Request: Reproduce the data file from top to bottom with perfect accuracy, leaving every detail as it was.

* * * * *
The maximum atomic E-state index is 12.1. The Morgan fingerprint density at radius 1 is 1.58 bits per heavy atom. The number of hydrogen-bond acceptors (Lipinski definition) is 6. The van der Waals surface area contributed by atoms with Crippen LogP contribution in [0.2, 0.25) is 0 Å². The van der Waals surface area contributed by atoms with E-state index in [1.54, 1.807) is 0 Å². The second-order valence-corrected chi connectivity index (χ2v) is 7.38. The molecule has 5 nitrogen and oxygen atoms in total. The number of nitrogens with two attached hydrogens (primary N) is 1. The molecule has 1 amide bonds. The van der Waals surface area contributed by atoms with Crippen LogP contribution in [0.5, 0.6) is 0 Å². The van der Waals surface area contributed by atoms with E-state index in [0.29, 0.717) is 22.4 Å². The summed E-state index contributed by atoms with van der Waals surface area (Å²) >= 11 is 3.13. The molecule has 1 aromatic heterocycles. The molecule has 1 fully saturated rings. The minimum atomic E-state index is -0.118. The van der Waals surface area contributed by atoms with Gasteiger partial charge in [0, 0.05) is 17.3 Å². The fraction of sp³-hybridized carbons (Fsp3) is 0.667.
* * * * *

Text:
The maximum atomic E-state index is 12.1. The Morgan fingerprint density at radius 1 is 1.58 bits per heavy atom. The number of hydrogen-bond acceptors (Lipinski definition) is 6. The van der Waals surface area contributed by atoms with Crippen LogP contribution in [0.2, 0.25) is 0 Å². The van der Waals surface area contributed by atoms with E-state index in [1.54, 1.807) is 0 Å². The second-order valence-corrected chi connectivity index (χ2v) is 7.38. The molecule has 5 nitrogen and oxygen atoms in total. The number of nitrogens with two attached hydrogens (primary N) is 1. The molecule has 1 amide bonds. The van der Waals surface area contributed by atoms with Crippen LogP contribution in [0.5, 0.6) is 0 Å². The van der Waals surface area contributed by atoms with E-state index in [0.29, 0.717) is 22.4 Å². The summed E-state index contributed by atoms with van der Waals surface area (Å²) >= 11 is 3.13. The molecule has 1 aromatic heterocycles. The molecule has 1 fully saturated rings. The minimum atomic E-state index is -0.118. The van der Waals surface area contributed by atoms with Gasteiger partial charge in [0, 0.05) is 17.3 Å². The fraction of sp³-hybridized carbons (Fsp3) is 0.667.